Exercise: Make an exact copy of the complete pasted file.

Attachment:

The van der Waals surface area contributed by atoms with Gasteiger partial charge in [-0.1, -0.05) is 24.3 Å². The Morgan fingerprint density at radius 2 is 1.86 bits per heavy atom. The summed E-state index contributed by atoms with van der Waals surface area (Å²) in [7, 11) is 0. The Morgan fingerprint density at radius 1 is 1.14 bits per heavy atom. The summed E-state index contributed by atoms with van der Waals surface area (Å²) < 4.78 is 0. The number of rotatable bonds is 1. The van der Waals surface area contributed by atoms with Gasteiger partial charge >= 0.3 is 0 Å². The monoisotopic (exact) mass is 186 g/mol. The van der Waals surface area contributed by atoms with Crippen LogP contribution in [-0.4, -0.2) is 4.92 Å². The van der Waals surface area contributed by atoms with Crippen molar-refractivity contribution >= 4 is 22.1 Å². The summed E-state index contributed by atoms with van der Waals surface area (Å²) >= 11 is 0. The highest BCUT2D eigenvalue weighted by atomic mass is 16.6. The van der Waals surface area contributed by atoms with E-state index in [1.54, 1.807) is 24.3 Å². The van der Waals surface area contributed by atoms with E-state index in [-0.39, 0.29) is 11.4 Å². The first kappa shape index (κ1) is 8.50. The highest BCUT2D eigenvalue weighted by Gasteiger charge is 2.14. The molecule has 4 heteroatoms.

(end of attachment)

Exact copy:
The van der Waals surface area contributed by atoms with Gasteiger partial charge in [-0.1, -0.05) is 24.3 Å². The Morgan fingerprint density at radius 2 is 1.86 bits per heavy atom. The summed E-state index contributed by atoms with van der Waals surface area (Å²) in [7, 11) is 0. The Morgan fingerprint density at radius 1 is 1.14 bits per heavy atom. The summed E-state index contributed by atoms with van der Waals surface area (Å²) < 4.78 is 0. The number of rotatable bonds is 1. The van der Waals surface area contributed by atoms with Gasteiger partial charge >= 0.3 is 0 Å². The monoisotopic (exact) mass is 186 g/mol. The van der Waals surface area contributed by atoms with Crippen LogP contribution in [-0.4, -0.2) is 4.92 Å². The van der Waals surface area contributed by atoms with Crippen molar-refractivity contribution >= 4 is 22.1 Å². The summed E-state index contributed by atoms with van der Waals surface area (Å²) >= 11 is 0. The highest BCUT2D eigenvalue weighted by atomic mass is 16.6. The van der Waals surface area contributed by atoms with E-state index in [1.54, 1.807) is 24.3 Å². The van der Waals surface area contributed by atoms with E-state index in [-0.39, 0.29) is 11.4 Å². The first kappa shape index (κ1) is 8.50. The highest BCUT2D eigenvalue weighted by Gasteiger charge is 2.14. The molecule has 4 heteroatoms.